How to avoid doubling your college costs

(MoneyWatch) Hope you had a great 529 Day.

May 29 (5/29) is the day each year that the college savings industry tries to grab the attention of families across the country and convince them to save for college in a 529 college savings account

In honor of the day, I'm sharing with you the results of some simple math calculations from T. Rowe Price, the mutual fund company, that demonstrates how saving for college can be incredibly more powerful than borrowing.

In a nutshell, T. Rowe Price illustrated that borrowing for college instead of methodically saving can effectively double your college costs.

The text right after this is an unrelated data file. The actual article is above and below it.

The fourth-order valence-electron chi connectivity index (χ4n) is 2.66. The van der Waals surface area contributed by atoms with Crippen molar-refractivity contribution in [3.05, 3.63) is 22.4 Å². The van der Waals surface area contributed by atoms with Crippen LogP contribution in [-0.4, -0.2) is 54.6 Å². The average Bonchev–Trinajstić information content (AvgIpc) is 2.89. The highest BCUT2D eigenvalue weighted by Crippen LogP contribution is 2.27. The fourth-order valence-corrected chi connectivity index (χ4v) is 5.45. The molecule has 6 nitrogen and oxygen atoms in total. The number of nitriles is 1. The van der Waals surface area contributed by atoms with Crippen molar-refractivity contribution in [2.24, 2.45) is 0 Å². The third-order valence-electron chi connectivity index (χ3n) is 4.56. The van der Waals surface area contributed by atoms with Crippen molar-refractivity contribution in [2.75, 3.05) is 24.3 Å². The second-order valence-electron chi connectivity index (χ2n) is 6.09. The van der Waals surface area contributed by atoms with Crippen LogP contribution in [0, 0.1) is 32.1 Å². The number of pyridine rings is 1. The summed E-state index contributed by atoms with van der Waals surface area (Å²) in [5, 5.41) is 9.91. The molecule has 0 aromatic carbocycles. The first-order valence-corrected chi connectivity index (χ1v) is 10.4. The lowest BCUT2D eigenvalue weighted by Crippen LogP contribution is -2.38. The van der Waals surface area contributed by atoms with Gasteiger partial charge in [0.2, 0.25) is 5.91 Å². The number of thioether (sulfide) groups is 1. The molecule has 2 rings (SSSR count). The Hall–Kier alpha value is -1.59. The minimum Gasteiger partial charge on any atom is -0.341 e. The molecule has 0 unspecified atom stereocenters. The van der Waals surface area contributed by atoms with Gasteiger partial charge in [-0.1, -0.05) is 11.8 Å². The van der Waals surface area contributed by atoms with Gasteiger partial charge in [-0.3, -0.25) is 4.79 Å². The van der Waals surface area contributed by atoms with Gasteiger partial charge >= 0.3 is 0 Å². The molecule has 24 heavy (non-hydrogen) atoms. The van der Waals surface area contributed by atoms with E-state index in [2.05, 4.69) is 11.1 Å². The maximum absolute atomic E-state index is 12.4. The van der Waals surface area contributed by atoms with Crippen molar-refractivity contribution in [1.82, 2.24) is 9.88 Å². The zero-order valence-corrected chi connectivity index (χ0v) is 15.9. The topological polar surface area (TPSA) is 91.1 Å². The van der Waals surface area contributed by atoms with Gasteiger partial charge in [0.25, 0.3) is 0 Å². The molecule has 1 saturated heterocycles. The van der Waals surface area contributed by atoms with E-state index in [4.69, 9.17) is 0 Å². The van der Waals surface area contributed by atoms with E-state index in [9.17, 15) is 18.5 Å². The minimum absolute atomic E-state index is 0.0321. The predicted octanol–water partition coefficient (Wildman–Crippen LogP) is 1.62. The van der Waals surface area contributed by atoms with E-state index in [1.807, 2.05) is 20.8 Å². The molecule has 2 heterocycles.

In this country, the average college loan balance per borrower is currently about $25,000. If someone were to use a 529 account to save that amount, they would have to contribute $17,000 over 15 years. This assumes a 6% annualized return and 0.85% in fees.

In contrast, if a family borrowed $25,000 instead, according to T. Rowe Price, they would pay $35,000 over 10 years, assuming a 6.8% interest rate, which is the current rate for the federal Stafford Loan.

T. Rowe Price

If the family had accumulated $25,000 in this scenario, their monthly contributions would have been $92. Contrast that with the monthly loan repayments that would pencil out at $288. In other words, their monthly costs would be more than three times higher if they took out debt instead of using a 529.

Bottom Line:

Students who have to borrow too much for college can struggle financially for many years after they graduate. It's always better to save for college rather than finance a bachelor's degree through loans.